The Vegetable Museum

Summary: Thirteen-year-old Chloë left her whole life back in Montreal, including her mom and her best friend. Now she’s stuck in Victoria with her dad and her estranged grandfather, Uli, who recently had a stroke. When Chloë agrees to help Uli look after his garden, she’s determined to find out why he and her dad didn’t speak to each other for years.

For decades Uli has collected seeds from people in the community, distinct varieties that have been handed down through generations. The result is a garden full of unusual and endangered produce, from pink broccoli to blue kale to purple potatoes.

But Chloë learns that the garden will soon be destroyed to make way for a new apartment complex. And the seed collection is missing! Chloë must somehow find a way to save her grandfather’s legacy. 

Author: Michelle Mulder is the founding author of and has written six other titles in the Footprints series—Pedal It!Brilliant!Every Last Drop, Trash Talk, Pocket Change and Going Wild. Michelle has also written the novels The Vegetable Museum, Not a Chance, Out of the Box, After Peaches and several other books for young people.  She lives in Victoria, British Columbia.  For more information, visitmichellemulder.com. 

 

WITS LEADerS Connection: Look and Listen, Explore Points of View, Act 

 

Lesson Plan

Pre-reading questions: 

 

  • Look at the book cover of The Vegetable Museum and describe what you see.   

 

Class questions:  

 

  1. Can you guess what the book might be about? 
  2. Have you read any other stories about vegetables or museums? What are some of the challenges the main characters in this book might face? 

 

Conflict:  Stories are usually based on a conflict.  The conflict may be a problem to solve or a goal that the main character wants to reach. 

Types of conflicts in stories are: 

  1. Person vs Person 
  2. Person vs Self 
  3. Person vs Nature 
  4. Person vs Society 
  5. Person vs Technology 
  6. Person vs the Supernatural 

 

POST-READING QUESTIONS: Conflict and Feelings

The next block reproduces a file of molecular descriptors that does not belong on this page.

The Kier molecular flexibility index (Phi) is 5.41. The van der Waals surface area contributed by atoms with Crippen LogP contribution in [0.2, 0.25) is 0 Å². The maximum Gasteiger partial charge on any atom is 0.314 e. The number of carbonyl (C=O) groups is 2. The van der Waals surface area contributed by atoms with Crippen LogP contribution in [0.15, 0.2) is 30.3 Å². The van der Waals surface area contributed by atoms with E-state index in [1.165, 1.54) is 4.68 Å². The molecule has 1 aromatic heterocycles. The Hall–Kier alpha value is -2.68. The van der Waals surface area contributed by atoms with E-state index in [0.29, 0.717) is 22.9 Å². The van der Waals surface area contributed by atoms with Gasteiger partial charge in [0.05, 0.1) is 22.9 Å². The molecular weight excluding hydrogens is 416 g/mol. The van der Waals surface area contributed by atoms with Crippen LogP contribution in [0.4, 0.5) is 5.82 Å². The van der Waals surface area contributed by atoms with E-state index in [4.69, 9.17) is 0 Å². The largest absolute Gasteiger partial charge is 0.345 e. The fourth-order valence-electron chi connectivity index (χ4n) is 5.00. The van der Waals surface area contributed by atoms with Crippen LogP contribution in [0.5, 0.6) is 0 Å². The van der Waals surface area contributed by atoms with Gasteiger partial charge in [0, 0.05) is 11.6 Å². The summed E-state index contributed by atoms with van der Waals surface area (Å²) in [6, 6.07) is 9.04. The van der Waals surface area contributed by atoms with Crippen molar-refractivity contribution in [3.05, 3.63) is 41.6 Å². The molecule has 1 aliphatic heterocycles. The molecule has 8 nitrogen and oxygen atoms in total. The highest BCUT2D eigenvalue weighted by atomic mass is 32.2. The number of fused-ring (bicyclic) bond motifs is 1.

1. Who is the main character of the story and what are the conflicts in the story?  
  2. Chloë’s feelings towards her grandfather changes over a period of time.  How does Chloë feel about her grandfather before the moveHow does she feel about her grandfather after the move?  How does she feel about her grandfather after he dies? 
  3. Chloë used a variety of strategies to deal with bullies. What were they? 
  4. What lessons did Chloë learn about friendship, family and saving a family legacy? 
  5. Can the way someone’s friends or family treat them affect how they feel about wanting to do             different things? 

 

 

 

Post Reading Question and Activity:  

 

  • Chloë moved from Montreal to Victoria.  After the move she felt lonely and misunderstood. Have students brainstorm ways in which they could make her feel welcome. Write a short skit or welcome letter sharing this information with others in your school 
  • At the beginning of the book, Chloë wants a “West coast Adventure.” What kinds of things might she like to do? Write a journal entry of her perfect day.  
  • Chloë’s life in Victoria is very different from her life in Montreal. Have students write a text from Chloë to Sofia her best friend in Montreal, describing her home, school, friends, or another aspect of her life in Victoria 
  • Near the end of the book, Chloëno longer worries about the bully that she faces at schooland in her neighbourhood. Have students discuss what has changed and why she feels more confident.  
  • Chloë and her father were excited about exploring thecity and province in which they live. Have students research the geography and tourist attractions of their home province, plan an imaginary trip to visit several places within the province, and present their plans to the class.  
  • Invite to the classroom someone whois from (or has lived in) Montreal to talk about the city
  • Lately, supermarkets are offering food that is grown locally and/ororganically. With The Vegetable Museum in mind, what other things might we consider when buying our food?   
  • As a follow-up to planning imaginary trips around thecity/province, have students create tourism posters or poster-sized maps showing where their trip would take them. 
  • Have students trace thelife cyclesof various fruits and vegetable such as tomatoes, strawberries, apples, radishes and beans. Radishes and beans grow relatively quickly, and students might even try their hand at growing their own.  

This project has been made possible in part by the Government of Canada.  

Ce projet a été rendu possible en partie grâce au gouvernement du Canada